The zoning plan developed under the Strategic Environmental Assessment identified the areas suitable for development, and demarcated the area that was critical for elephants as a Managed Elephant Range (MER) so humans and elephants can co-exist together in the Greater Hambantota area with little conflict. But this plan was not implemented as Dr.Fernando said that there are lots of unplanned developments disregarding the zoning plan and continued encroachment for cultivation and settlements in the MER area.

The elephant expert also repeated that translocation or elephant drives would not solve the HEC. Even establishing elephant corridors will have limited success, if implemented without obtaining actual data of elephant movement in an area.

The concept that elephants constantly migrate from one forest to another covering large areas is an outdated concept that belongs to the colonial era, whereas modern research has shown that elephants in Sri Lanka do not migrate long distances but have limited home ranges of 50-500 square km in extent, to which they show a high level of attachment.

Dr. Fernando and the team were the pioneers of observing elephant movements using satellite collars that proved Sri Lankan elephants are not migratory. However, within a home range there are places or routes that elephants use to cross from one area to another or to cross a main road etc. and these need to be established as ‘Elephant Corridors’.

Blocking of such ‘corridors’ by development or encroachment causes increase in HEC as elephants then have to cross in spite of the development or through alternative routes, which brings them into conflict with people. So Dr. Fernando suggests more research to understand elephant movement patterns before establishing these corridors.

Meanwhile Sri Lanka already formulated a National Policy for Elephant Management and Conservation in 2006 with consultation of experts in the field and the participation of all the relevant line agencies, led by the Department of Wildlife Conservation.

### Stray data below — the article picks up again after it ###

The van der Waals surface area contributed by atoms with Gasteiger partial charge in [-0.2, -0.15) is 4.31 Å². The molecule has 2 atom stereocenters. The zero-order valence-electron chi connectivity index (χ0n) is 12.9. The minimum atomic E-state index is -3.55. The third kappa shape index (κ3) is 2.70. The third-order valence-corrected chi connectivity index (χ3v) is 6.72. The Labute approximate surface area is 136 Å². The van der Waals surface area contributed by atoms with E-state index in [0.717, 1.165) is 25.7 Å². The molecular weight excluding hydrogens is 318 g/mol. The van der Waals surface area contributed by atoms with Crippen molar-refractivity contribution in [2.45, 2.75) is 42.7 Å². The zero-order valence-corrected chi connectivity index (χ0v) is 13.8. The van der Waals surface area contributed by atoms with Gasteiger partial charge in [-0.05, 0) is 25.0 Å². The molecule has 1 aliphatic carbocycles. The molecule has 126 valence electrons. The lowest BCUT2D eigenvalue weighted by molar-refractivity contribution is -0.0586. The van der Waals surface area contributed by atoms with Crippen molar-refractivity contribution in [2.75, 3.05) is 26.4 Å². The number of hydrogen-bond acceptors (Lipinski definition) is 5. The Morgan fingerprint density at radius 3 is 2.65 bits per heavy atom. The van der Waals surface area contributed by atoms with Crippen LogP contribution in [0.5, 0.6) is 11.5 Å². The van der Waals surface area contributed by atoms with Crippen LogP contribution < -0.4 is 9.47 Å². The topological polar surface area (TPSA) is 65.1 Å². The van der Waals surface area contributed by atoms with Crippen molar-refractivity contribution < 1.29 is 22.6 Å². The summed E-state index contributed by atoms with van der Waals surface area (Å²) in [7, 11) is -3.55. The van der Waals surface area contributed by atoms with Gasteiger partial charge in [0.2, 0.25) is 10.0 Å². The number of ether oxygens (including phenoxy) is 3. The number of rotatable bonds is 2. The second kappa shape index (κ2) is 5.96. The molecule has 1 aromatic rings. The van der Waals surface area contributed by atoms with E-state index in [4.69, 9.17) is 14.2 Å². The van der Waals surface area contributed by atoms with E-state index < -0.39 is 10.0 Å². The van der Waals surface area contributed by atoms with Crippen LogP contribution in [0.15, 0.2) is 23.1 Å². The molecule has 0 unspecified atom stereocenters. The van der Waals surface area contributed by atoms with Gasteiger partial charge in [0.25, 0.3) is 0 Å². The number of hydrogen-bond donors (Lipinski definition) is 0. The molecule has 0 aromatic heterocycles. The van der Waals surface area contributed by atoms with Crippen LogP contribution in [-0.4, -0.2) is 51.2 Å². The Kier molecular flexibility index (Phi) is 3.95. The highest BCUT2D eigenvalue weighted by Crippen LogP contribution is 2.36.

Many see this as comprehensive enough to provide sound suggestions with a scientific base to address the HEC and elephant conservation. However, this remains only a document, as it was not implemented.

So without reinventing the wheel, updating this National Policy, which is now a decade old and looking at addressing the issue on a scientific footing would be the thing to do, says the elephant expert.

Finding why the National Policy for Elephant Management was not implemented too should be a priority, as otherwise, new efforts too will end up in the ‘hamas pettiya’.

Published on 20.09.2015 on SundayTimes http://www.sundaytimes.lk/150920/news/solution-to-man-beast-conflict-lies-with-stakeholderstop-researcher-164878.html

Elephant on Mattala Road - a frequent encounter (c) Dr.Prithiviraj Fernando

Elephant on Mattala Road – a frequent encounter (c) Dr.Prithiviraj Fernando

Human Elephant Conflict – should all blame DWC..?

September 13, 2015

Last week, provincial journalist Priyantha Ratnayake was killed by a wild elephant while he was filming the beast that came to a village. Nearly 50 human deaths are reported annually as a result of intensified Human Elephant Conflict (HEC). Prime responsibility of taking care of the Elephants is with the Department of Wildlife Conservation (DWC). But can they solve the issue of HEC on their own..? Should all the blames goes to DWC..?? 

This is my article written on 2011 about the issue aftermath of a protest by villagers over someone got killed by a wild elephant. http://www.sundaytimes.lk/110731/News/nws_18.html 

Villagers block junction demanding solution to Human-Elephant Conflict

Short-term elephant drives not the answer say conservationists adding that villagers must cooperate more with Wildlife Dept. – By Malaka Rodrigo